This essay explores some of the historical sources available in the case of one young, rural, black girl in mid-century Puerto Rico. When Herminia (pseudonym) was eleven years old, the colonial state–in the form of social workers–invaded her life. That intrusion into the young girl's home and community generated paperwork, such as correspondence and social work case studies. The first part of this essay explores these social welfare documents (as well as census records) and the story they tell about black childhoods in Puerto Rico. The second half sets aside the social workers' version of Herminia's life story and instead explore her childhood in relation to her extended family and their long history in rural Western Puerto Rico. A variety of religious and civil records allows the historian of childhood to apply a broader lens to Herminia's story in particular, as well as to the stories of other rural black children in Puerto Rico.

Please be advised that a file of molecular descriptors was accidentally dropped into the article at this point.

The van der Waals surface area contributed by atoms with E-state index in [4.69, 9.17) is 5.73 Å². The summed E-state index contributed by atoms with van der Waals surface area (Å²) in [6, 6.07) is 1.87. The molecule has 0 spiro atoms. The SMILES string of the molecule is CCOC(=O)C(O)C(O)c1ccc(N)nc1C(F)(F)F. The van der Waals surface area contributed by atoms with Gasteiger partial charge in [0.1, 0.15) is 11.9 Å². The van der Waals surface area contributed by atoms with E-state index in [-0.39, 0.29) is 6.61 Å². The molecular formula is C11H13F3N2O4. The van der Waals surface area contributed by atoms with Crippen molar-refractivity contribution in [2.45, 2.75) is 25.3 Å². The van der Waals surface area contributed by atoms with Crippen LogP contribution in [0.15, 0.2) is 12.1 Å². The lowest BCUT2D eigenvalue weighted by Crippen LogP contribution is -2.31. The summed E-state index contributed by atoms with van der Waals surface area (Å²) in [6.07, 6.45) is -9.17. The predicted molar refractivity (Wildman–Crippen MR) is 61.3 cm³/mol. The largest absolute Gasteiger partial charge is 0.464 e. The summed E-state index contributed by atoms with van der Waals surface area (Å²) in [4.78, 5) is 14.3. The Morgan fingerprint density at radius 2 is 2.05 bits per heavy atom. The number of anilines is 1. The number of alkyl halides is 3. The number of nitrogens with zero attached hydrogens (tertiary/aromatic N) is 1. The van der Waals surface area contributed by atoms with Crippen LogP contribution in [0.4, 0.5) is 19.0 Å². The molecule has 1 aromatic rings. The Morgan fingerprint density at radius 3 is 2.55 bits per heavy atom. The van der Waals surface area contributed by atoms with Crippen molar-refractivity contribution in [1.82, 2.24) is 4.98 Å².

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pp. 192-222
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